Did the United States go to war under false pretenses?

A new multimedia investigation by the Fund for Independence in Journalism and the Center for Public Integrity shows President Bush and seven of his top officials made at least 935 false statements in the two years following 9/11 about the national security threat posed by Saddam Hussein’s Iraq. The project, “Iraq: The War Card,” shows this orchestrated campaign was the underpinning of the Bush administration’s case for going to war with Iraq.

The project, housed on CPI’s site, is an exhaustive and searchable database containing every public statement made by eight top Bush administration officials from September 11, 2001, to September 11, 2003, regarding (1) Iraq’s possession of weapons of mass destruction and (2) Iraq’s links to Al Qaeda.

A chart of the frequency of false statements by month shows:

The false statements dramatically increased in August 2002, with congressional consideration of a war resolution, then escalated through the mid-term elections and spiked even higher from January 2003 to the eve of the invasion. It was during those critical weeks in early 2003 that the president delivered his State of the Union address and Powell delivered his memorable U.N. presentation.

Carrie Ching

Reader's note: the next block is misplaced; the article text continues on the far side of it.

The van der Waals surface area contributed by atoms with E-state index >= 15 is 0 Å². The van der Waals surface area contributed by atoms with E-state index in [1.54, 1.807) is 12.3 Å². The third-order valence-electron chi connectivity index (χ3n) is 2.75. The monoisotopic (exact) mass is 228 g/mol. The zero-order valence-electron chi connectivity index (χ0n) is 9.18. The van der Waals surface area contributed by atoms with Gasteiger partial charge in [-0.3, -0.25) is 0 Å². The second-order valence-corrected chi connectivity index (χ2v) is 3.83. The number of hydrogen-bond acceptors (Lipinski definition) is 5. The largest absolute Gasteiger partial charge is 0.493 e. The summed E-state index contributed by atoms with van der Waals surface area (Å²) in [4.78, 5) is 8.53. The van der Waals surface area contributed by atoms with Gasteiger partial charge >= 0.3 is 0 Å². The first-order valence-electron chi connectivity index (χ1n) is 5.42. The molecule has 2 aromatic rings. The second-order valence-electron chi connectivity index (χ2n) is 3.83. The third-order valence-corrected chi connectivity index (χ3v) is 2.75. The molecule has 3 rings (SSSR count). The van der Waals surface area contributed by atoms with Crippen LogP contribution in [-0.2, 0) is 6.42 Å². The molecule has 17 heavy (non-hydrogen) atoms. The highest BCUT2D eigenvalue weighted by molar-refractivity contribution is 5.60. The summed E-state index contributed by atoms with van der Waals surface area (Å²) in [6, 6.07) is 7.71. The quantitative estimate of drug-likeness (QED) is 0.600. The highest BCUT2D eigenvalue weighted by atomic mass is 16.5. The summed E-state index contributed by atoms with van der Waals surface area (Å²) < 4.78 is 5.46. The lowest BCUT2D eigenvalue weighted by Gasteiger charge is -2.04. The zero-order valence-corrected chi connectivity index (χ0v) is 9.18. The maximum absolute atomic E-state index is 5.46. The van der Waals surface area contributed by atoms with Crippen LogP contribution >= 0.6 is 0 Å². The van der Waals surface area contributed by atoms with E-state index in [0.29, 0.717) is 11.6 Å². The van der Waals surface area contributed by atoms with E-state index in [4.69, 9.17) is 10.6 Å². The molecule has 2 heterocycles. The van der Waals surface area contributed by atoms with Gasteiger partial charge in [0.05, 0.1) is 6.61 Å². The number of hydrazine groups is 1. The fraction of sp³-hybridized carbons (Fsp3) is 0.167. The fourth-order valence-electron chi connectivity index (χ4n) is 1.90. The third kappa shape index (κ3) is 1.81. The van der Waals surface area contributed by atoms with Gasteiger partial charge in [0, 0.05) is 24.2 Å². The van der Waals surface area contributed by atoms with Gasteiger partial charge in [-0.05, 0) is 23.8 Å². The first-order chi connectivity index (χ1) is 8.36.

Carrie Ching is an award-winning, independent multimedia journalist and producer based in the San Francisco Bay Area. For six years, she led digital storytelling projects at the Center for Investigative Reporting as senior multimedia producer. Her multimedia reports have been featured by NPR.org, The Huffington Post, Rolling Stone, Grist, Time.com, Fast Company, the Los Angeles Times, The Washington Post, KQED, PBS NewsHour, Salon.com, Mother Jones, Public Radio International, Poynter, Columbia Journalism Review and many other publications. Her specialty is crafting digital narratives and exploring ways to use video, audio, photography, animation and interactive graphics to push the boundaries of storytelling on the Web, tablets and mobile. Her work has been honored with awards from the Society of Professional Journalists, Investigative Reporters and Editors, Best of the West, the Online News Association, Scripps Howard, The Gracies, and was part of the entry in a Pulitzer-finalist project. Prior to her time at CIR she was a magazine and book editor, video journalist, newspaper reporter and TV comedy scriptwriter. She was on the 2010 Eddie Adams Workshop faculty as a multimedia producer working with MediaStorm to teach digital storytelling techniques to photojournalists. She completed a master’s degree in journalism at UC Berkeley in 2005.